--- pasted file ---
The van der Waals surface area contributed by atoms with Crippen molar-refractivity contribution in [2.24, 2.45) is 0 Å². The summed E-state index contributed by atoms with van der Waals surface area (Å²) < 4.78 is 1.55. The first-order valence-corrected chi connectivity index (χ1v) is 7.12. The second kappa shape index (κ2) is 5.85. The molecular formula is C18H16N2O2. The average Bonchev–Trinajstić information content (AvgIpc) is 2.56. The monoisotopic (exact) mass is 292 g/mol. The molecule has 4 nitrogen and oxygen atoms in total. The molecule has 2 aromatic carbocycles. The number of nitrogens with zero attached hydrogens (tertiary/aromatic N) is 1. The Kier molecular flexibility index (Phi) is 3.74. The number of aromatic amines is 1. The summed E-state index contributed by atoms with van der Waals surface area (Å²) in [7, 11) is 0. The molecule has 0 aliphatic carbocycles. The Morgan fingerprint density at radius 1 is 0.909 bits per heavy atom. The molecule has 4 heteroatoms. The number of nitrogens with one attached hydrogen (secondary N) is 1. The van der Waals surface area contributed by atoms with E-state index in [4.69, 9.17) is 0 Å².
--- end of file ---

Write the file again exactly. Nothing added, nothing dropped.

The van der Waals surface area contributed by atoms with Crippen molar-refractivity contribution in [2.24, 2.45) is 0 Å². The summed E-state index contributed by atoms with van der Waals surface area (Å²) < 4.78 is 1.55. The first-order valence-corrected chi connectivity index (χ1v) is 7.12. The second kappa shape index (κ2) is 5.85. The molecular formula is C18H16N2O2. The average Bonchev–Trinajstić information content (AvgIpc) is 2.56. The monoisotopic (exact) mass is 292 g/mol. The molecule has 4 nitrogen and oxygen atoms in total. The molecule has 2 aromatic carbocycles. The number of nitrogens with zero attached hydrogens (tertiary/aromatic N) is 1. The Kier molecular flexibility index (Phi) is 3.74. The number of aromatic amines is 1. The summed E-state index contributed by atoms with van der Waals surface area (Å²) in [7, 11) is 0. The molecule has 0 aliphatic carbocycles. The Morgan fingerprint density at radius 1 is 0.909 bits per heavy atom. The molecule has 4 heteroatoms. The number of nitrogens with one attached hydrogen (secondary N) is 1. The van der Waals surface area contributed by atoms with E-state index in [4.69, 9.17) is 0 Å².